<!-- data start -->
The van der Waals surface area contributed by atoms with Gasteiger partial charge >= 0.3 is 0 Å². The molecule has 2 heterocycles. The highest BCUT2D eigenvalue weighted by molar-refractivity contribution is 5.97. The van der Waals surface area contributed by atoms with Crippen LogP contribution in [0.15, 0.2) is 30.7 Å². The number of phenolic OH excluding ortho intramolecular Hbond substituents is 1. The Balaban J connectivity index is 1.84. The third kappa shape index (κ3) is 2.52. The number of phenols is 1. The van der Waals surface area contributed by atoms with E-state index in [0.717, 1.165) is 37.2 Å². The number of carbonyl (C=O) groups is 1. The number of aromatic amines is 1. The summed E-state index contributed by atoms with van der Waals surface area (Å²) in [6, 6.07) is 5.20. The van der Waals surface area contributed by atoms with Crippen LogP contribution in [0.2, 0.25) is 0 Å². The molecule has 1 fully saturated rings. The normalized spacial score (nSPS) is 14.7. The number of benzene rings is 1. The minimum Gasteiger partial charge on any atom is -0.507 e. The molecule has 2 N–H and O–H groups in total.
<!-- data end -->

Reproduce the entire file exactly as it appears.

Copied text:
The van der Waals surface area contributed by atoms with Gasteiger partial charge >= 0.3 is 0 Å². The molecule has 2 heterocycles. The highest BCUT2D eigenvalue weighted by molar-refractivity contribution is 5.97. The van der Waals surface area contributed by atoms with Crippen LogP contribution in [0.15, 0.2) is 30.7 Å². The number of phenolic OH excluding ortho intramolecular Hbond substituents is 1. The Balaban J connectivity index is 1.84. The third kappa shape index (κ3) is 2.52. The number of phenols is 1. The van der Waals surface area contributed by atoms with E-state index in [0.717, 1.165) is 37.2 Å². The number of carbonyl (C=O) groups is 1. The number of aromatic amines is 1. The summed E-state index contributed by atoms with van der Waals surface area (Å²) in [6, 6.07) is 5.20. The van der Waals surface area contributed by atoms with Crippen LogP contribution in [0.2, 0.25) is 0 Å². The molecule has 1 fully saturated rings. The normalized spacial score (nSPS) is 14.7. The number of benzene rings is 1. The minimum Gasteiger partial charge on any atom is -0.507 e. The molecule has 2 N–H and O–H groups in total.